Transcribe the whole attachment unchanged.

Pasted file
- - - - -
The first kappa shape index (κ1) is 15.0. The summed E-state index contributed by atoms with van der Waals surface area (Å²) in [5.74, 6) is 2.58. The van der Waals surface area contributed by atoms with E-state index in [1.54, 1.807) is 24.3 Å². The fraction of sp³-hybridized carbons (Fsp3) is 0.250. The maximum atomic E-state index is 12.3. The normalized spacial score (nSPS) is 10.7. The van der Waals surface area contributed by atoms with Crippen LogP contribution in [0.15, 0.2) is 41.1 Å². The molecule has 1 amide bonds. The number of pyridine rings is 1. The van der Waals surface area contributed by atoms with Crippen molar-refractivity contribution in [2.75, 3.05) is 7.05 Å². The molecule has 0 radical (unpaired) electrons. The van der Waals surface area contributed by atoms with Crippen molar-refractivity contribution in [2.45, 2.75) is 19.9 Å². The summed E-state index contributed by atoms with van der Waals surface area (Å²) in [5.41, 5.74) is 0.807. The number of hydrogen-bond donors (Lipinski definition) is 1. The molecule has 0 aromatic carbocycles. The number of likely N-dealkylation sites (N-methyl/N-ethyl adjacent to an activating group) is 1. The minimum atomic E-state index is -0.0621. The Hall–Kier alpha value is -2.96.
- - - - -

The first kappa shape index (κ1) is 15.0. The summed E-state index contributed by atoms with van der Waals surface area (Å²) in [5.74, 6) is 2.58. The van der Waals surface area contributed by atoms with E-state index in [1.54, 1.807) is 24.3 Å². The fraction of sp³-hybridized carbons (Fsp3) is 0.250. The maximum atomic E-state index is 12.3. The normalized spacial score (nSPS) is 10.7. The van der Waals surface area contributed by atoms with Crippen LogP contribution in [0.15, 0.2) is 41.1 Å². The molecule has 1 amide bonds. The number of pyridine rings is 1. The van der Waals surface area contributed by atoms with Crippen molar-refractivity contribution in [2.75, 3.05) is 7.05 Å². The molecule has 0 radical (unpaired) electrons. The van der Waals surface area contributed by atoms with Crippen molar-refractivity contribution in [2.45, 2.75) is 19.9 Å². The summed E-state index contributed by atoms with van der Waals surface area (Å²) in [5.41, 5.74) is 0.807. The number of hydrogen-bond donors (Lipinski definition) is 1. The molecule has 0 aromatic carbocycles. The number of likely N-dealkylation sites (N-methyl/N-ethyl adjacent to an activating group) is 1. The minimum atomic E-state index is -0.0621. The Hall–Kier alpha value is -2.96.